Asbestos in the News: Issue 84

Asbestos in the News: Issue 84
At Got Mold? our goal is to keep our followers aware of asbestos related news stories. Each day, we scour the internet looking for relevant information. Here are 38 stories we thought may interest you!
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FEATURED STORIES (5)
Daughters of the Dust: The Changing Face of Mesothelioma: As a young girl growing up in the Black Hills of South Dakota, Heather Von St. James loved wearing her Daddy’s work coat, the type that she could wrap her whole body inside. It was one of those large construction jackets and was often covered with white flecks of dust. There was something about wearing it that made her feel closer to him, as if he was enveloping her instead of four pounds of nylon. Whenever she had chores outside––whether to feed her rabbits or fetch the mail––she would slip it on and head out to brave the bitter northern cold.
Hurricane Sandy First Responders Tested: First responders in the aftermath of Hurricane Sandy’s devastation are being screened for respiratory illnesses resulting from exposure to toxic compounds including asbestos. Hurricane Sandy destroyed or damaged tens of thousands of homes and businesses on the Eastern seaboard when it struck on October 29, 2012. Many of those structures were old enough to contain asbestos, and this poses a significant danger to clean-up and remediation crews, as well as homeowners who may attempt repairs on their own.
Article Shows Staggering Number of Years Lost to Asbestosis and Mesothelioma: A new report on asbestosis and mesothelioma suggests that a staggering number of years of life are lost to asbestosis lung disease and mesothelioma. The study, using information from the World Health Organization, was undertaken to estimate the global burden of mesothelioma and asbestosis disease.
Asbestos disease ‘like gun to head’: A former Dundee painter struck down with an asbestos illness said it’s like living with a “gun to your head”.
Is There a Reasonable Exit Strategy for the EPA in Asbestos-Riddled Libby?: The presence of the United States Environmental Protection Agency in Libby, Montana – a community ravaged by the asbestos mining industry – has been continuous. Though, it appears, the EPA is making some considerable progress towards pulling out of the damaged town as it has been revealed that three crucial studies – that will determine how the agency moves forward in Libby – will be completed in 2014.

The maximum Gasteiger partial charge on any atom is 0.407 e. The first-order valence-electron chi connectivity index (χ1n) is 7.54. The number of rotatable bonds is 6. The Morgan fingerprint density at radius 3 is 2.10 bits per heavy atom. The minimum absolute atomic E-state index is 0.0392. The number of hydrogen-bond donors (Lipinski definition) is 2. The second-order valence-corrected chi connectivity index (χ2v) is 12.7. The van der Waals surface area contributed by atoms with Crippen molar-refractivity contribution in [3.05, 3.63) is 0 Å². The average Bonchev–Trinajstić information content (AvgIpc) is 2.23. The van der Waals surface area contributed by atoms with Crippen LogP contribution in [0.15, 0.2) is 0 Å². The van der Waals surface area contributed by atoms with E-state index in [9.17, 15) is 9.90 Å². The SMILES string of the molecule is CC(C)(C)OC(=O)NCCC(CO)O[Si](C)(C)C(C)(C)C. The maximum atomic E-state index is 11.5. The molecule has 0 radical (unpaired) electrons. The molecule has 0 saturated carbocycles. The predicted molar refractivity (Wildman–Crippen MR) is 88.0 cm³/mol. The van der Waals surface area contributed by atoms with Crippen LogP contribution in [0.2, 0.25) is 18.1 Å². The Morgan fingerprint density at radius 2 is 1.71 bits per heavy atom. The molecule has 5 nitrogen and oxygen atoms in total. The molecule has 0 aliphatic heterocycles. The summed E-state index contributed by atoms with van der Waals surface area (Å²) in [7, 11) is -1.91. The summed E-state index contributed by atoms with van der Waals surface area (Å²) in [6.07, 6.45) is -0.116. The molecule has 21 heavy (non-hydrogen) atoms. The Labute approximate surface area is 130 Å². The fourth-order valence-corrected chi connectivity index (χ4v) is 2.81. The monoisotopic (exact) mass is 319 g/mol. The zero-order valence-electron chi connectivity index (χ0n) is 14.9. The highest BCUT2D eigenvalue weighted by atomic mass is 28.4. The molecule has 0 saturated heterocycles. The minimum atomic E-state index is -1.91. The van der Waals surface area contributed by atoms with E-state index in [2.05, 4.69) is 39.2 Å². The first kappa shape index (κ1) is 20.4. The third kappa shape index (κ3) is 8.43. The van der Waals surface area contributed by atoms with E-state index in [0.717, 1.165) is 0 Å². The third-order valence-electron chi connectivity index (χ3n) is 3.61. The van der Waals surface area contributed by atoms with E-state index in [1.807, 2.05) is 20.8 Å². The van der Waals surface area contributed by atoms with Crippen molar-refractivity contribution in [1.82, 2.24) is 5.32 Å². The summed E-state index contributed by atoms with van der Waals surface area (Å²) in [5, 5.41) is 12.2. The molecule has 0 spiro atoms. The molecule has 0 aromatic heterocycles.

ASBESTOS in SCHOOLS (10)
District: Asbestos Removal at Sicomac School ‘Routine Work’: School officials assured the public Monday night that a project to remove asbestos from the boiler room at Sicomac Elementary School is a common procedure in district schools that posed no health risk to students.
Coolidge parents raise questions about relocation, asbestos: Casey O’Dell was looking forward to having her second-grade son, Cayden Shade, watch out for his kindergarten-aged sister, Emma Gage, at Calvin Coolidge Elementary School this fall.
Asbestos removal at Wyckoff school is annual project: Asbestos removal in the boiler room at Sicomac School in Wyckoff was performed in mid August in preparation for the installation of new boilers in 2014, according to Superintendent of Schools Richard Kuder. Signs posted on the door are required by law.
Asbestos testing, cleanup underway at Selah school: With classes at the Selah School District starting next week, John Campbell Elementary School is undergoing cleanup and testing for asbestos after small traces were detected earlier in the summer.
Workers Worried about Asbestos in Old Fort Myers School: An electrician working inside the nearly nine-decades-old Tice Elementary School in downtown Fort Myers, Florida told WFTX- Fox 4 News that he believes his health is in danger because of the presence of asbestos inside the old structure.
Asbestos testing, cleanup underway at Selah school: With classes at the Selah School District starting next week, John Campbell Elementary School is undergoing cleanup and testing for asbestos after small traces were detected earlier in the summer.
Asbestos found in Warragul kindergarten: A WARRAGUL kindergarten is temporarily closed after asbestos was found on the site. The asbestos was found in three separate locations at the Warragul Community Kindergarten on Mouritz St over the weekend when expansion works were taking place.
Asbestos, lead removal at former Bath school to last a month: Removal of asbestos and lead from Donald Small School, expected to last until mid-September, will keep Bath Community Television off the air from Sept. 6-16.